Machine Learning and AI
What is machine learning?
Machine Learning is a branch of AI (Artificial Intelligence) computing. This technique focuses on training and developing computing models which can make better decisions. The ongoing boom in the data industry means that humans cannot possibly process and make decisions for the massive volume of data being generated by devices every minute. Human error is natural, and so it’s no guarantee that humans would be able to process all that data accurately. Machine learning models use pre-constructed and labelled datasets to make decisions. Once the model is able to “learn” and compute accurate results, the model can be employed in an application or an industrial requirement.
Machine Learning at the edge simply refers to the data processing performed by AI models on the devices or servers at the edge of a network. This avoids using a centralized cloud and the issues caused by high network traffic.
What is the edge?
Clouds services allow users to access servers and storage for their online applications. These cloud services handle all of the set-up and maintenance, but the cloud can run into problems, especially when the data input is in large volumes.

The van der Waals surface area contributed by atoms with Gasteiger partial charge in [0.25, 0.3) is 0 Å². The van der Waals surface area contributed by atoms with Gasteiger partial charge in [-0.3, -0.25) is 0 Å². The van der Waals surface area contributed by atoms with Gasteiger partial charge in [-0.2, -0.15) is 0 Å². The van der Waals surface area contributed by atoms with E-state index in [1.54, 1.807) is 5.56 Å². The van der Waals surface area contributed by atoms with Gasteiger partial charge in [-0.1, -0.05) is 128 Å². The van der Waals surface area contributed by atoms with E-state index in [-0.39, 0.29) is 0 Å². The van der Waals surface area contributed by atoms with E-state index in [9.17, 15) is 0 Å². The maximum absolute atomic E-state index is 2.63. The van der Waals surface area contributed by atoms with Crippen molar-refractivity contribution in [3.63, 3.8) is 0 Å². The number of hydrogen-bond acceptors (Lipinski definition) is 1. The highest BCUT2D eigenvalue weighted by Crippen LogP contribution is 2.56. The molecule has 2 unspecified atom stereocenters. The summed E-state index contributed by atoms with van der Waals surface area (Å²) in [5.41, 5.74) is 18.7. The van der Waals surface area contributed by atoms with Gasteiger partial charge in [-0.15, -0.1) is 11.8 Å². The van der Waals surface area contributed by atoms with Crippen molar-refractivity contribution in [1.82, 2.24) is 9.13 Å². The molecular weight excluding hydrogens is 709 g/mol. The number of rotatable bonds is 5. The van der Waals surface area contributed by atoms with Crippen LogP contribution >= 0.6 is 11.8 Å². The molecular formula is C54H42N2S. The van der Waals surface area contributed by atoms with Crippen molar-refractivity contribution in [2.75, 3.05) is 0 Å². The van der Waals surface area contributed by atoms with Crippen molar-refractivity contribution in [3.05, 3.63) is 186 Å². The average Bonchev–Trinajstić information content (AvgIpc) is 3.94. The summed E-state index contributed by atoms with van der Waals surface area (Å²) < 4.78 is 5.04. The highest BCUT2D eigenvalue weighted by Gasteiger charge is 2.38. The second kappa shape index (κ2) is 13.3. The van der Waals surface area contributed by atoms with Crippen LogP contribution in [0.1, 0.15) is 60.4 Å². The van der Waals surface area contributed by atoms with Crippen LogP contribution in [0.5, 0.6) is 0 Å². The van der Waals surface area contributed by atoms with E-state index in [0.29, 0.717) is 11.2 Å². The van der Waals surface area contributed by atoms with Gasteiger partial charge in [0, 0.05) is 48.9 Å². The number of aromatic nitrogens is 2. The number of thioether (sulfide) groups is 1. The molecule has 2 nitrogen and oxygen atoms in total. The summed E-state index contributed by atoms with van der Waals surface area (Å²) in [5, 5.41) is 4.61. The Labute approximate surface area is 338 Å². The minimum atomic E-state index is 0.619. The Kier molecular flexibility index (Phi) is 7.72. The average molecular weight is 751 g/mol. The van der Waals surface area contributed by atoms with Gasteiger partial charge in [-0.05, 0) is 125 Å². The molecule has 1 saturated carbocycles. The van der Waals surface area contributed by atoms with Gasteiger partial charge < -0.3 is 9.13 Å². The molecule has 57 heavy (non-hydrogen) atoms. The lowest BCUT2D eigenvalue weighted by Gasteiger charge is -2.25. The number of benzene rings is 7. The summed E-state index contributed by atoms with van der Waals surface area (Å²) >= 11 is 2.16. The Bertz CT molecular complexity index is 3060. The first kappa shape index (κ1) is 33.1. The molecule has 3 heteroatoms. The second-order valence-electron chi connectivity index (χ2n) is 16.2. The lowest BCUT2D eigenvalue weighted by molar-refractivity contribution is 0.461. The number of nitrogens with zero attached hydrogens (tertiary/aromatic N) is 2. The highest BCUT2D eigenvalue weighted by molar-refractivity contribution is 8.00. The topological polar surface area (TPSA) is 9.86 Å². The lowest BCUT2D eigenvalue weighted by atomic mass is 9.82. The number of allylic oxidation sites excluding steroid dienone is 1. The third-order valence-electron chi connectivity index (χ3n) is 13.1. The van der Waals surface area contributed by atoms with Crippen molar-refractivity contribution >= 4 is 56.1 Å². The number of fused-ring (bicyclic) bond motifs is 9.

One problem for a centralized cloud is latency, since all data is stored in a single location. The edge introduces hyper proximity to the data sources so that data can be accessed closer to where it is needed. The edge is a point where a device accesses the network and can include any number of edge computing devices connected to the internet or a wireless service. This enables real-time and near-real-time processing of data results in lower latency and reduced load on central servers.
When these ML models are deployed on IoT devices, such as mobile phones, cameras, motion sensors, etc, the data is sent to the cloud where it is processed by a model and the output is then sent back to the device.
Machine learning models
Machine learning aims to equip a machine with the mechanism to make decisions based on learning from given data. There are two types of learning processes used for training a machine learning model: